RT-6SH2P Tube Theremin Sound-Spectrum 158Hz
Rockmore Theremin Sound-Spectrum 124Hz

RT-6SH2P Theremin
Sound-Spectrum 158Hz

Rockmore Theremin
Sound-Spectrum 124Hz

RT-6SH2P Tube Theremin Sound-Spectrum 222Hz
Rockmore Theremin Sound-Spectrum 251Hz

RT-6SH2P Theremin
Sound-Spectru
m 222Hz

Rockmore Theremin
Sound-Spectrum 251Hz

The circuit of the RT-6SH2P Tube Theremin as presented in the schematic is discussed below. It represents the 06-2020 version revision 0.2. In the new revision, Diode D1 was added to prevent the voltage at electrolytic capacitor C4 from reversing during heating up of the tubes, where the -20V voltage, produced by one of the pitch oscillators, is not present yet. More detailed descriptions of the electronic principles used by Leon Theremin in his designs can be found in the Rockmore/Rosen theremin explanations.

Measurements have been performed at the circuit of the Tube Theremin which can be found at the Messungen/Measurements page.

RT-6SH2P Tube Theremin Schematic 0.2
RT-6SH2P Tube Theremin Schematic Rev. 0.2
RT-6SH2P Tube Theremin Schematic Rev. 0.2 Download
RT-6SH2P_SCH_0v2.pdf (92.19KB)
RT-6SH2P Tube Theremin Schematic Rev. 0.2
RT-6SH2P Tube Theremin Schematic Rev. 0.2 Download
RT-6SH2P_SCH_0v2.pdf (92.19KB)

The fixed- (V4) and variable (V3) pitch radio frequency (RF) oscillators work in Hartley type configuration, utilizing the 6SH2P (6ж2п / 6AS6 / 6J2P) tubes in triode configuration. They generate sine-signals of approx. 156kHz (a frequency where only low distortion by RF stations occur at the author’s location) slightly differing from each other; one frequency controlled by the variable impedance formed by the pitch-antenna in conjunction with its extension coil, one fixed. Both apply virtually center tapped parallel resonance circuits which can be frequency-adjusted via variable capacitors and inductors.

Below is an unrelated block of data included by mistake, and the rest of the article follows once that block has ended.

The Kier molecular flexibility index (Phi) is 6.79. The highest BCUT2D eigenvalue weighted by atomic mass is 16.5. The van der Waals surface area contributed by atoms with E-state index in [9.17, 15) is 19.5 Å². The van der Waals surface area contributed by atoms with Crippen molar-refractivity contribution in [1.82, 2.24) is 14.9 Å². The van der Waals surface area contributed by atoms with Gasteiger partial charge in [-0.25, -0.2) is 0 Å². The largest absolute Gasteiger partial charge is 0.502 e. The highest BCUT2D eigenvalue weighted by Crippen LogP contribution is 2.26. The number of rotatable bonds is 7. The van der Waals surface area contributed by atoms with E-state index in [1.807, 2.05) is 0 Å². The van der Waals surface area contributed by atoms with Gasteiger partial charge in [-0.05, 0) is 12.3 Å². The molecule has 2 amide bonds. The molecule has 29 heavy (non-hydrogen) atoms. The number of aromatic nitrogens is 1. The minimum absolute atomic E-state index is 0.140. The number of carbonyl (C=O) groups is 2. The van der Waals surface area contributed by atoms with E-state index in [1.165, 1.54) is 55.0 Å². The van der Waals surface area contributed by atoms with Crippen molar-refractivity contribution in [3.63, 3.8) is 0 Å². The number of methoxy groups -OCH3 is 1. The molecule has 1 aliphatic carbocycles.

The critical antenna-extension coil was wound on a 3D printed multi-section former with adjustable ferrite-core, already designed in 2017. It provides very low distributed capacity and therefore sufficiently high self-resonance frequency (SRF). The rod-antenna is mounted on top of the extension coil to reduce additional lumped capacities from the ‘roof’ connection of the coil to ground.

The phase-detector applies another 6SH2P (6ж2п / 6AS6 / 6J2P) tube V2. The oscillator signals are connected to the control- and suppressor grid via trim-pots (for audio-pulse and pitch linearity adjustment) while the screen grid is supplied by an adjustable voltage affecting the single-sine audio amplitude at the audio-interstage transformer T1 which is connected to the anode (plate) of the tube V2.